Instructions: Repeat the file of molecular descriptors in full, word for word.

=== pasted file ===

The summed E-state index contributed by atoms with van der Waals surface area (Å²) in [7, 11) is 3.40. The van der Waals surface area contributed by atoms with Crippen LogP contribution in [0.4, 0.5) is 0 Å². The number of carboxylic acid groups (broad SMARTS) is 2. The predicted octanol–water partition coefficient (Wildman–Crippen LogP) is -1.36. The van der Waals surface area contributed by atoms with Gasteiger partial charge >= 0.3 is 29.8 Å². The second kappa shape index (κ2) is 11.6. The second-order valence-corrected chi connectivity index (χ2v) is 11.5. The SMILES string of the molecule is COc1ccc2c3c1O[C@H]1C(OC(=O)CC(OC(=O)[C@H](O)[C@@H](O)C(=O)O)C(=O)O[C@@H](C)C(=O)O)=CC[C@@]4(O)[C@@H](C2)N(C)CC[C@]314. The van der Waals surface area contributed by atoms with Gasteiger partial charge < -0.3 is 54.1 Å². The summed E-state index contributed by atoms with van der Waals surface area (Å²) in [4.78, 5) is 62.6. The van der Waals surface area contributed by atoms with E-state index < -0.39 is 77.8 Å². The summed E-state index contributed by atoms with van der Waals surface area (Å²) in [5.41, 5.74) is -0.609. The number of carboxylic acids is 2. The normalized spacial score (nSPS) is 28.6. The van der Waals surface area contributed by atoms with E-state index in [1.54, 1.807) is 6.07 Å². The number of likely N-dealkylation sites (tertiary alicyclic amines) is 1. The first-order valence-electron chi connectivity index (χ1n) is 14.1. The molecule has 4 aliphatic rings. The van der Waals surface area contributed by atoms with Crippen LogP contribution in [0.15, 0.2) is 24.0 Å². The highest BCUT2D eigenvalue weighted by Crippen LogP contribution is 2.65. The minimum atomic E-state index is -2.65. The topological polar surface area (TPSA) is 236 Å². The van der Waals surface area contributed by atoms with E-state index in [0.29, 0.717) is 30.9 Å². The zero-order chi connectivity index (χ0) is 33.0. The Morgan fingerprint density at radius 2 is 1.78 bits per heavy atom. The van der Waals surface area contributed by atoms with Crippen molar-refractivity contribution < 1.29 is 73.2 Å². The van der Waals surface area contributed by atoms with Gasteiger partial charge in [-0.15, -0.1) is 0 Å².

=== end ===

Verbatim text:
The summed E-state index contributed by atoms with van der Waals surface area (Å²) in [7, 11) is 3.40. The van der Waals surface area contributed by atoms with Crippen LogP contribution in [0.4, 0.5) is 0 Å². The number of carboxylic acid groups (broad SMARTS) is 2. The predicted octanol–water partition coefficient (Wildman–Crippen LogP) is -1.36. The van der Waals surface area contributed by atoms with Gasteiger partial charge >= 0.3 is 29.8 Å². The second kappa shape index (κ2) is 11.6. The second-order valence-corrected chi connectivity index (χ2v) is 11.5. The SMILES string of the molecule is COc1ccc2c3c1O[C@H]1C(OC(=O)CC(OC(=O)[C@H](O)[C@@H](O)C(=O)O)C(=O)O[C@@H](C)C(=O)O)=CC[C@@]4(O)[C@@H](C2)N(C)CC[C@]314. The van der Waals surface area contributed by atoms with Gasteiger partial charge < -0.3 is 54.1 Å². The summed E-state index contributed by atoms with van der Waals surface area (Å²) in [4.78, 5) is 62.6. The van der Waals surface area contributed by atoms with E-state index < -0.39 is 77.8 Å². The summed E-state index contributed by atoms with van der Waals surface area (Å²) in [5.41, 5.74) is -0.609. The number of carboxylic acids is 2. The normalized spacial score (nSPS) is 28.6. The van der Waals surface area contributed by atoms with E-state index in [1.54, 1.807) is 6.07 Å². The number of likely N-dealkylation sites (tertiary alicyclic amines) is 1. The first-order valence-electron chi connectivity index (χ1n) is 14.1. The molecule has 4 aliphatic rings. The van der Waals surface area contributed by atoms with Crippen LogP contribution in [0.15, 0.2) is 24.0 Å². The highest BCUT2D eigenvalue weighted by Crippen LogP contribution is 2.65. The minimum atomic E-state index is -2.65. The topological polar surface area (TPSA) is 236 Å². The van der Waals surface area contributed by atoms with E-state index in [0.29, 0.717) is 30.9 Å². The zero-order chi connectivity index (χ0) is 33.0. The Morgan fingerprint density at radius 2 is 1.78 bits per heavy atom. The van der Waals surface area contributed by atoms with Crippen molar-refractivity contribution < 1.29 is 73.2 Å². The van der Waals surface area contributed by atoms with Gasteiger partial charge in [-0.15, -0.1) is 0 Å².